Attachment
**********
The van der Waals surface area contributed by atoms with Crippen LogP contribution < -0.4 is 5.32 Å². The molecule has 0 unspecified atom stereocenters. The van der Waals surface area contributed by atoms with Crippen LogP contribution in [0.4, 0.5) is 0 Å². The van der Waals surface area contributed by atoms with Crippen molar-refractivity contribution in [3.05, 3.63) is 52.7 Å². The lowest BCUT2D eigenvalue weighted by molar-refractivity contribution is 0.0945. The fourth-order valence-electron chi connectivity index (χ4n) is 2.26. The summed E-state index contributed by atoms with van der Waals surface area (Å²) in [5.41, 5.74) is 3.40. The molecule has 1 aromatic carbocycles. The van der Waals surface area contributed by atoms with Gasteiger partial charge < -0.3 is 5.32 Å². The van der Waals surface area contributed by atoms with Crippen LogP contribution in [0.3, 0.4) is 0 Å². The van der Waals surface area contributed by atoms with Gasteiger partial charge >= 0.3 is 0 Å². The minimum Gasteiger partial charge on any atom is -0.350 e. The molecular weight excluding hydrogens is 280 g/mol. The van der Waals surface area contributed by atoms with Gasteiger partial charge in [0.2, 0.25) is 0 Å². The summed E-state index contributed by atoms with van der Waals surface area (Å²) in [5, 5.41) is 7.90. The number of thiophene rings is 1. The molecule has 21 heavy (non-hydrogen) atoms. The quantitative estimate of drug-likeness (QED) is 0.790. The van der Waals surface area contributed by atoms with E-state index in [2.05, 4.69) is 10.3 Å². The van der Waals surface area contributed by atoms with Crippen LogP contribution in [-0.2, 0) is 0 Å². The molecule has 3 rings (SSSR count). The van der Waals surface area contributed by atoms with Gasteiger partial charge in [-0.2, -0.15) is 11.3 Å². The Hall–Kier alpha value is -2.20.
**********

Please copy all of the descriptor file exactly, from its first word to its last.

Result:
The van der Waals surface area contributed by atoms with Crippen LogP contribution < -0.4 is 5.32 Å². The molecule has 0 unspecified atom stereocenters. The van der Waals surface area contributed by atoms with Crippen LogP contribution in [0.4, 0.5) is 0 Å². The van der Waals surface area contributed by atoms with Crippen molar-refractivity contribution in [3.05, 3.63) is 52.7 Å². The lowest BCUT2D eigenvalue weighted by molar-refractivity contribution is 0.0945. The fourth-order valence-electron chi connectivity index (χ4n) is 2.26. The summed E-state index contributed by atoms with van der Waals surface area (Å²) in [5.41, 5.74) is 3.40. The molecule has 1 aromatic carbocycles. The van der Waals surface area contributed by atoms with Gasteiger partial charge < -0.3 is 5.32 Å². The van der Waals surface area contributed by atoms with Crippen LogP contribution in [0.3, 0.4) is 0 Å². The van der Waals surface area contributed by atoms with Gasteiger partial charge >= 0.3 is 0 Å². The minimum Gasteiger partial charge on any atom is -0.350 e. The molecular weight excluding hydrogens is 280 g/mol. The van der Waals surface area contributed by atoms with Gasteiger partial charge in [0.2, 0.25) is 0 Å². The summed E-state index contributed by atoms with van der Waals surface area (Å²) in [5, 5.41) is 7.90. The number of thiophene rings is 1. The molecule has 21 heavy (non-hydrogen) atoms. The quantitative estimate of drug-likeness (QED) is 0.790. The van der Waals surface area contributed by atoms with E-state index in [2.05, 4.69) is 10.3 Å². The van der Waals surface area contributed by atoms with Crippen LogP contribution in [-0.2, 0) is 0 Å². The molecule has 3 rings (SSSR count). The van der Waals surface area contributed by atoms with Gasteiger partial charge in [-0.2, -0.15) is 11.3 Å². The Hall–Kier alpha value is -2.20.